8 August 2022
Fairtrade Australia New Zealand (ANZ) is asking consumers to take a stand against climate change by switching to Fairtrade products during its annual Fairtrade Fortnight campaign (3-16 August).
As an organisation that works with farmers in the Pacific, Fairtrade ANZ sees the massive impacts of climate change on the farming communities there. Environmental disasters in Australia and New Zealand also point to the need for action, and buying Fairtrade is a simple step that consumers can take.
Fairtrade ANZ CEO, Mike Briers, says that the connection between fair pay for farmers and sustainable farming is something Fairtrade wants to highlight.
“The simple truth is that farmers in developing countries, including our neighbours in the Pacific, are often paid very low prices for their goods and that means they have to make tough choices. Even if they care about the long-term future of their land, feeding their families will always come first,” says Mike.
“For Fairtrade farmers, fair pay means the choices become easier. Having enough money for dinner and planting trees means that their farms will be sustainable in the long term and their families have what they need in the short term.”
In addition to addressing the root causes of poverty, Fairtrade works directly with farmers on climate change mitigation and adaptation measures. Recent examples of this work in the Pacific include water catchment and distribution tank programs in Timor Leste, a study to assess the carbon and water footprint of sugar farming in Fiji and a carbon sequestration and trading feasibility project for coffee growers in Papua New Guinea.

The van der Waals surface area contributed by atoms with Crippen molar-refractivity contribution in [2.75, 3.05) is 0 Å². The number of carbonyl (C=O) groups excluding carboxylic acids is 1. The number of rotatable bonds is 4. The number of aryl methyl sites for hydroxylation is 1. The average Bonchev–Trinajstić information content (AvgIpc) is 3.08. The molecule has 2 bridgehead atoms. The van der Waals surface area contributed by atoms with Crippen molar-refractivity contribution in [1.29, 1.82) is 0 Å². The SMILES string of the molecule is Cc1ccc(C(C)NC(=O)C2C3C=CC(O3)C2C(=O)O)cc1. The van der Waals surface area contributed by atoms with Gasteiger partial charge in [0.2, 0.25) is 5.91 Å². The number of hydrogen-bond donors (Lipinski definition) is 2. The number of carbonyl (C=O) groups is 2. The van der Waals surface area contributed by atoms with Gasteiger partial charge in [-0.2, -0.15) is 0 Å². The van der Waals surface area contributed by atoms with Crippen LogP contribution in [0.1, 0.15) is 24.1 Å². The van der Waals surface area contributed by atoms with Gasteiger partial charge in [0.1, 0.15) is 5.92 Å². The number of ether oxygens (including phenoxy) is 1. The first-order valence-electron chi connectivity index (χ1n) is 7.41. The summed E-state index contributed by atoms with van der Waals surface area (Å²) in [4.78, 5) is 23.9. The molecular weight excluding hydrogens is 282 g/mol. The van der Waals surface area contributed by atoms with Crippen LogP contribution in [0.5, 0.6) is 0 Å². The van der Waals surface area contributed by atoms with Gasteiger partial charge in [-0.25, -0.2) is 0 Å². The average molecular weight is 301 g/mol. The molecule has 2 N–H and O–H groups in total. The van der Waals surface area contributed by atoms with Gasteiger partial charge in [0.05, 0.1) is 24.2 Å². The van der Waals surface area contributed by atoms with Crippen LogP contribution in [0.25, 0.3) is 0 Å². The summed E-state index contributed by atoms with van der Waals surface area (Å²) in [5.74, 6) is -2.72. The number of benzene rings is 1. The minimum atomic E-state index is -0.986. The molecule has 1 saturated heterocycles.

“Despite contributing the least to the climate crisis, smallholders in developing countries are disproportionately affected and have fewer resources to adapt to changes in climate and other stresses,” says Mike.
“If we want the future of our food to be secure, farmers need financial support and assistance to adapt to the climate emergency.”
Floris Niu, a cocoa farmer from Samoa who is in the process of becoming Fairtrade certified, says that her connection to the land is at the very core of how she farms and that becoming a Fairtrade farmer is integral to that.
“As a farmer/grower and food producer, Indigenous Excellence is honouring my ancestors and the food legacy they left for me. It’s now my job to preserve and create my own food legacy to ensure food security for my grandchildren and Fairtrade will help me to achieve that,” says Floris.
For more information, or to arrange an interview with Mike Briers, Fairtrade ANZ CEO or Floris Niu from Ms Sunshine Organic Cooperative in Samoa, please contact Virginia Jones, Ph 61 0439 430 033 or firstname.lastname@example.org